Ainun Najib

Informasi Bisnis Indonesia

History and Origins of Buffalo Horn Chain Necklace


Horn chain necklace is a form of jewelry that is worn and hung around the neck. It is most commonly made in flexible shapes such as chains, strands of beads, pearls, gemstones, or other natural materials. In addition that necklace also can be made of more inflexible metal bands adorned with gemstones, pearls, beads, or other techniques such as engraving, and filigree granulation.

The length of the necklace varies, and the specific types associated with extremes range from short necklaces or dog collars that fit around the main part of the neck to long neck chains or strands of beads sometimes used to hang down all the way to the waist.


The symbolic meaning of the Buffalo Horn Chain Necklace

Like other pieces of jewelry, the necklace has become an important site of decoration for the body but also communication for the person. As a material culture that is valued, necklaces communicate wealth, power, affiliation, prestige, the level of resources and skills, and elements of identity and position. The durability of jewelry such as necklaces made of metal, glass beads or gemstones provides an opportunity to appreciate and understand technology, cultural practices, art, and other cultural aesthetics and periods of time.

The history of the necklace begins with the form of a simple necklace made from a series of local organic materials such as shells, teeth, or bone beads is one form of jewelry that was adopted by early cultures throughout the world. More valuable materials are also valued for early time, often in the form of beads, such as those from the Mediterranean red coral found in the Neolithic cemetery in the Alps (around 4200-3400 BC). Other early types of necklaces include torc or torque, an ancient Celtic neckpiece made of bent metal, and lunula, variations of the flat, crescent-shaped and engraved moon found in the Bronze Age of Ireland and Scotland (circa 1800-1500 BC).


Style and Trends of Buffalo Horn Chain Necklace in the middle ages

The necklace is made to display decorative features and styles that are appropriate for each period and from one region to another. Each period also has some influence on who follows, and the novelty of styles, such as the classic Greek and Roman necklaces or Egyptian beaded collars, is prevalent. During the Middle Ages, jewelry became a more integral element of dresses, and necklaces replaced brooches as the main form of jewelry in the late Gothic period and early Renaissance. Necklaces made with gemstones and heavy gold chain necklaces with pendants in style as differences in wealth and social status from the fourteenth and fifteenth through the sixteenth and early seventeenth centuries.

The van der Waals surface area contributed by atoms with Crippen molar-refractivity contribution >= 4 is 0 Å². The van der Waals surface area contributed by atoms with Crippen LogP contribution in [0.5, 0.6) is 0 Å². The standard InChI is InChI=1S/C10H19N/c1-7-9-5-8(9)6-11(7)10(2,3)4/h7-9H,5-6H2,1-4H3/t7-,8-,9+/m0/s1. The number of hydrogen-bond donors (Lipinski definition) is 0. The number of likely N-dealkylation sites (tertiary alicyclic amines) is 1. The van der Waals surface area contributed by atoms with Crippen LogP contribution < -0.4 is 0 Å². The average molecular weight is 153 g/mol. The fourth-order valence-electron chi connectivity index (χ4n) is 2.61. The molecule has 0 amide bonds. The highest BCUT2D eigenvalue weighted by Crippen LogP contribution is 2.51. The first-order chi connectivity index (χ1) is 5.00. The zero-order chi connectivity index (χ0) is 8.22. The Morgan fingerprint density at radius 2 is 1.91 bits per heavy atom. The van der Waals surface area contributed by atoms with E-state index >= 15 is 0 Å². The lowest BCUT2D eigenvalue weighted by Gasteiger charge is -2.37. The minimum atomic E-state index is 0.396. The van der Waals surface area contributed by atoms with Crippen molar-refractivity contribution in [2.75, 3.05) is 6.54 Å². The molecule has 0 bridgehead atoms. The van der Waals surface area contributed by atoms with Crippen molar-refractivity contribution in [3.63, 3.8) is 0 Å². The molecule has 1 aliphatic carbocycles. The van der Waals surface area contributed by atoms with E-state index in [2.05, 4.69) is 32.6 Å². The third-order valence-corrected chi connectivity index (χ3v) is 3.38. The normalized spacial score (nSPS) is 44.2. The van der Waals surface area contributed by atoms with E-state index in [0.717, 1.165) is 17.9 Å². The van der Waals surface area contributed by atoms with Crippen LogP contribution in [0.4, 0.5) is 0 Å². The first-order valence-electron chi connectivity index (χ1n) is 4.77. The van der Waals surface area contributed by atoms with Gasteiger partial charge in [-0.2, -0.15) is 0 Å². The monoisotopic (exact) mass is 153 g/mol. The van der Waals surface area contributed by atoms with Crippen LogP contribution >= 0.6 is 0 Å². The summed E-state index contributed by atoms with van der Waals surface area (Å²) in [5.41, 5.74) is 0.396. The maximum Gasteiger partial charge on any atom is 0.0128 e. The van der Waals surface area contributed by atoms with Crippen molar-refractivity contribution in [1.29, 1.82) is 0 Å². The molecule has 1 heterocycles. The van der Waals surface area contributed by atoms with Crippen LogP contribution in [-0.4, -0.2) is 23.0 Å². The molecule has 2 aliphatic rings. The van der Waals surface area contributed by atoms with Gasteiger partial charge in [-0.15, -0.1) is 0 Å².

The trend for wearing a necklace mostly follows the style of the neckline in European and American fashionable clothes. In other words, when the neckline is lowered, more, and more complicated, a necklace is seen. But this does not mean that the necklace is not worn when the neckline is in a high position. For example, a carcanet is a kind of wide, bejeweled or enameled necklace that resemble a collar. It was worn by men as a status symbol in the 15th to 17th centuries, encircling the base of the neck above the shoulder of a man and under a c lace tassel, or worn with a gold chain wrapped around the neck, or hung on the shoulder at the front.

Victorian jewelry is one of the popular necklace styles. The necklace is a major part of an eighteenth-century or jewelry set suitable for a woman, which also includes brooches, earrings, bracelets, and pendants or tiaras. The necklace is intended to be worn as evening wear with a lower d├ęcolletage corset, while the higher necklace includes everyday clothing including brooches or pendants.

This harmonious set concept lasted until the early twentieth century until dresses became more casual and when costume jewelry that was affordable but still attractive was widely available. New materials such as plastics and new technologies related to mass production and mass media have expanded the social repertoire. The Buffalo Horn chain necklace at the end of the twentieth century is designed to follow fashion trends and popular culture, but also to meet the various needs of women’s clothing based on opportunity, taste, or preference.